Africa and the War on Terrorism
Most Americans see Africa as somewhat important to the war on terrorism and support the US providing money and technical assistance to African anti-terrorism efforts. There is modest support for increasing aid for democratization and poverty reduction in Africa as a way to address the root causes of terrorism.
Though the continent is home to many predominantly Muslim nations and has been the site of several al-Qaeda terror attacks--most notably the 1998 bombings of US embassies in Kenya and Tanzania, the importance of Africa is rarely mentioned in the context of the US 'war on terrorism.' Nonetheless, Americans see Africa as a medium to high priority in the anti-terrorism effort. A January 2003 PIPA/Knowledge Networks study asked respondents to think "about the various regions of the world that are important to the war on terrorism" and then to say "how high a priority [the US] should … put on dealing with threats from sources in Africa." A majority--56%--said this should get "medium" priority and 27% gave it "high" priority; only 13% said "low" priority. 
In the same poll, a very strong majority supported the idea of increasing military and police training and exchanging intelligence with African governments as a means of fighting the war on terrorism. Respondents were told that "Currently there is some discussion about whether the US, as a means of fighting terrorism, should increase military and police training and exchange intelligence with African countries," and then offered three positions on this issue. A very strong 71% thought the US should extend these types of cooperation to some African states, with a plurality of 47% saying the US should increase training and exchange intelligence "with any African government that supports the war on terrorism and that we think could help us," and another quarter (24%) saying the US should do this "only with African governments that are democratic." Only about one-fifth (19%) thought the US should not increase training and exchange intelligence with African governments.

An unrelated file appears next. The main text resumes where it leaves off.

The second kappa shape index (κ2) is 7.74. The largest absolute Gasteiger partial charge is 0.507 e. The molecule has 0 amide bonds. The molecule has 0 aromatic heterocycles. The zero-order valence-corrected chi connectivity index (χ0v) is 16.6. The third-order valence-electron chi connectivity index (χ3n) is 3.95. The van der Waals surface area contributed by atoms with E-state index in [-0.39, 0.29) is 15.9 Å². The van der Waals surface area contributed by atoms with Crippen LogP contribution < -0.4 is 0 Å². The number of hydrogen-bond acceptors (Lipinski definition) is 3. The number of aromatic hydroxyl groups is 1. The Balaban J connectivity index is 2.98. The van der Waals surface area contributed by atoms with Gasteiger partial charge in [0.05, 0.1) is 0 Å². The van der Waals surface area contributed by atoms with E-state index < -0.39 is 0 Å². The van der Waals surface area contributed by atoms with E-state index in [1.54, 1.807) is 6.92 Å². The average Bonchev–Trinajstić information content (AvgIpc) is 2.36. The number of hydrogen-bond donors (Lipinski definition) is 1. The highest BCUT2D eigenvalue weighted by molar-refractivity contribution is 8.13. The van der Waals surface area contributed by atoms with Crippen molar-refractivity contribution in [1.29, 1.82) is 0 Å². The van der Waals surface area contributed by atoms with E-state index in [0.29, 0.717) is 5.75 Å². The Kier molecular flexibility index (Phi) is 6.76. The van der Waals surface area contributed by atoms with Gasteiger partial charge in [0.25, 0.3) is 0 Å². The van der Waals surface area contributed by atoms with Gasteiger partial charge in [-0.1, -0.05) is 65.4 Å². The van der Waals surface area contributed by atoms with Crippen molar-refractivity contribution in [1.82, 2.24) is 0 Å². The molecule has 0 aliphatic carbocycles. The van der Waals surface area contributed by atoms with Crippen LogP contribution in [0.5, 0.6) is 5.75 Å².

When asked about increasing aid to Muslim countries in Africa specifically as a way to offset conditions that may lead people to be easily recruited into terrorist organizations, a majority or a plurality have favored them. In January 2003 PIPA/KN found that 57% favored "increasing aid to help promote democracy in African countries that have large Muslim populations." Thirty-five percent were opposed.
Aid to reduce poverty was not quite as popular. When PIPA/KN asked about "As a way of addressing the threat of terrorism … increasing aid to help reduce poverty in African countries that have large Muslim populations," the public was more divided: a 49% plurality was in favor while 44% were opposed.
Shortly after the September 11 attacks, in a poll devoted to addressing the threat of terrorism (Greenberg Quinlan Rosner Research and Public Opinion Strategies, December 2001) 54% favored "significantly increasing funding to help reduce poverty and promote democracy in Middle Eastern and African countries that have large Muslim populations." Thirty-nine percent were opposed.